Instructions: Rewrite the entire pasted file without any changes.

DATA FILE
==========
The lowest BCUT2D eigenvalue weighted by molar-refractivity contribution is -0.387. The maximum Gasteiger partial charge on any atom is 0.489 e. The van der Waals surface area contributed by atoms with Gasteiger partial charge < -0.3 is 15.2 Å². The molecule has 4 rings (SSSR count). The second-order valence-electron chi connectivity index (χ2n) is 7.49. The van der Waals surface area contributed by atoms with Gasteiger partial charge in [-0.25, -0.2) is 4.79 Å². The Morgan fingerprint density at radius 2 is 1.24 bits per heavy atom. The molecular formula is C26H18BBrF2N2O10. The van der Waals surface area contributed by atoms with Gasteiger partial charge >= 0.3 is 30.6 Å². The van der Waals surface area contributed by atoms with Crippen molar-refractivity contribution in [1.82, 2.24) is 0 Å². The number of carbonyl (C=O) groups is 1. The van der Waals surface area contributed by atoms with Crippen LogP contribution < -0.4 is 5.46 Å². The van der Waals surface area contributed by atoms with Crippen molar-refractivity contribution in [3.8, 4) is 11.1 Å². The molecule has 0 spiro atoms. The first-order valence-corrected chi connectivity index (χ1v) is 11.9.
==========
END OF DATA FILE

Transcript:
The lowest BCUT2D eigenvalue weighted by molar-refractivity contribution is -0.387. The maximum Gasteiger partial charge on any atom is 0.489 e. The van der Waals surface area contributed by atoms with Gasteiger partial charge < -0.3 is 15.2 Å². The molecule has 4 rings (SSSR count). The second-order valence-electron chi connectivity index (χ2n) is 7.49. The van der Waals surface area contributed by atoms with Gasteiger partial charge in [-0.25, -0.2) is 4.79 Å². The Morgan fingerprint density at radius 2 is 1.24 bits per heavy atom. The molecular formula is C26H18BBrF2N2O10. The van der Waals surface area contributed by atoms with Gasteiger partial charge >= 0.3 is 30.6 Å². The van der Waals surface area contributed by atoms with Crippen molar-refractivity contribution in [1.82, 2.24) is 0 Å². The number of carbonyl (C=O) groups is 1. The van der Waals surface area contributed by atoms with Crippen LogP contribution < -0.4 is 5.46 Å². The van der Waals surface area contributed by atoms with Crippen molar-refractivity contribution in [3.8, 4) is 11.1 Å². The molecule has 0 spiro atoms. The first-order valence-corrected chi connectivity index (χ1v) is 11.9.